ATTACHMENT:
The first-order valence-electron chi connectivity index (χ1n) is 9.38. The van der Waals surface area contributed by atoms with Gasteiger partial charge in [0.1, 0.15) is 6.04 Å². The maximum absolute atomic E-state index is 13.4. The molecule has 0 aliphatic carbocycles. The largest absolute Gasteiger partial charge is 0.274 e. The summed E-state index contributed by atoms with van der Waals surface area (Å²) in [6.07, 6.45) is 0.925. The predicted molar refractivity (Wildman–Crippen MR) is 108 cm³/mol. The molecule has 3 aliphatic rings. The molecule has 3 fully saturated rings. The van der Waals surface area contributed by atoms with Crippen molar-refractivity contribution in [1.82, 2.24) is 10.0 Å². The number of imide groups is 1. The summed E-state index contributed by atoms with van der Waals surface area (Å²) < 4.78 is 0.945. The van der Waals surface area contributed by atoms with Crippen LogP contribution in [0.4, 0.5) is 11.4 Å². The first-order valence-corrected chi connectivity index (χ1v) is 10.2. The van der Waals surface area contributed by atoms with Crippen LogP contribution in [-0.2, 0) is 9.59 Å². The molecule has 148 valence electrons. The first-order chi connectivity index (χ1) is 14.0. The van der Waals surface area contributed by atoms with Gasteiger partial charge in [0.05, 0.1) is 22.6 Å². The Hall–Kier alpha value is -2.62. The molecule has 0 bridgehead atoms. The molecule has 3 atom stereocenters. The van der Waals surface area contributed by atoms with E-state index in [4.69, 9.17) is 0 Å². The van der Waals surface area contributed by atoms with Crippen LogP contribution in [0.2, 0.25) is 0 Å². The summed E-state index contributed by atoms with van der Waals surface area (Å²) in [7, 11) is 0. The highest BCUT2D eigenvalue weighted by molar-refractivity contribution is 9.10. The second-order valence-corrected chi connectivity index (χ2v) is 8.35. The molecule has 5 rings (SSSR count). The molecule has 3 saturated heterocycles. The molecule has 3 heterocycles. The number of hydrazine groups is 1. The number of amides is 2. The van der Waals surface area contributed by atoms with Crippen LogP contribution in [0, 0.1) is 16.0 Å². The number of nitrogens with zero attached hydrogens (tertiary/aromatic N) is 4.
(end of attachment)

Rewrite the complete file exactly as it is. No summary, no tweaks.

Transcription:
The first-order valence-electron chi connectivity index (χ1n) is 9.38. The van der Waals surface area contributed by atoms with Gasteiger partial charge in [0.1, 0.15) is 6.04 Å². The maximum absolute atomic E-state index is 13.4. The molecule has 0 aliphatic carbocycles. The largest absolute Gasteiger partial charge is 0.274 e. The summed E-state index contributed by atoms with van der Waals surface area (Å²) in [6.07, 6.45) is 0.925. The predicted molar refractivity (Wildman–Crippen MR) is 108 cm³/mol. The molecule has 3 aliphatic rings. The molecule has 3 fully saturated rings. The van der Waals surface area contributed by atoms with Crippen molar-refractivity contribution in [1.82, 2.24) is 10.0 Å². The number of imide groups is 1. The summed E-state index contributed by atoms with van der Waals surface area (Å²) < 4.78 is 0.945. The van der Waals surface area contributed by atoms with Crippen LogP contribution in [0.4, 0.5) is 11.4 Å². The first-order valence-corrected chi connectivity index (χ1v) is 10.2. The van der Waals surface area contributed by atoms with Crippen LogP contribution in [-0.2, 0) is 9.59 Å². The molecule has 148 valence electrons. The first-order chi connectivity index (χ1) is 14.0. The van der Waals surface area contributed by atoms with Gasteiger partial charge in [0.05, 0.1) is 22.6 Å². The Hall–Kier alpha value is -2.62. The molecule has 0 bridgehead atoms. The molecule has 3 atom stereocenters. The van der Waals surface area contributed by atoms with E-state index in [4.69, 9.17) is 0 Å². The van der Waals surface area contributed by atoms with Crippen LogP contribution in [0.2, 0.25) is 0 Å². The summed E-state index contributed by atoms with van der Waals surface area (Å²) in [7, 11) is 0. The highest BCUT2D eigenvalue weighted by molar-refractivity contribution is 9.10. The second-order valence-corrected chi connectivity index (χ2v) is 8.35. The molecule has 5 rings (SSSR count). The molecule has 3 saturated heterocycles. The molecule has 3 heterocycles. The number of hydrazine groups is 1. The number of amides is 2. The van der Waals surface area contributed by atoms with Crippen LogP contribution in [0, 0.1) is 16.0 Å². The number of nitrogens with zero attached hydrogens (tertiary/aromatic N) is 4.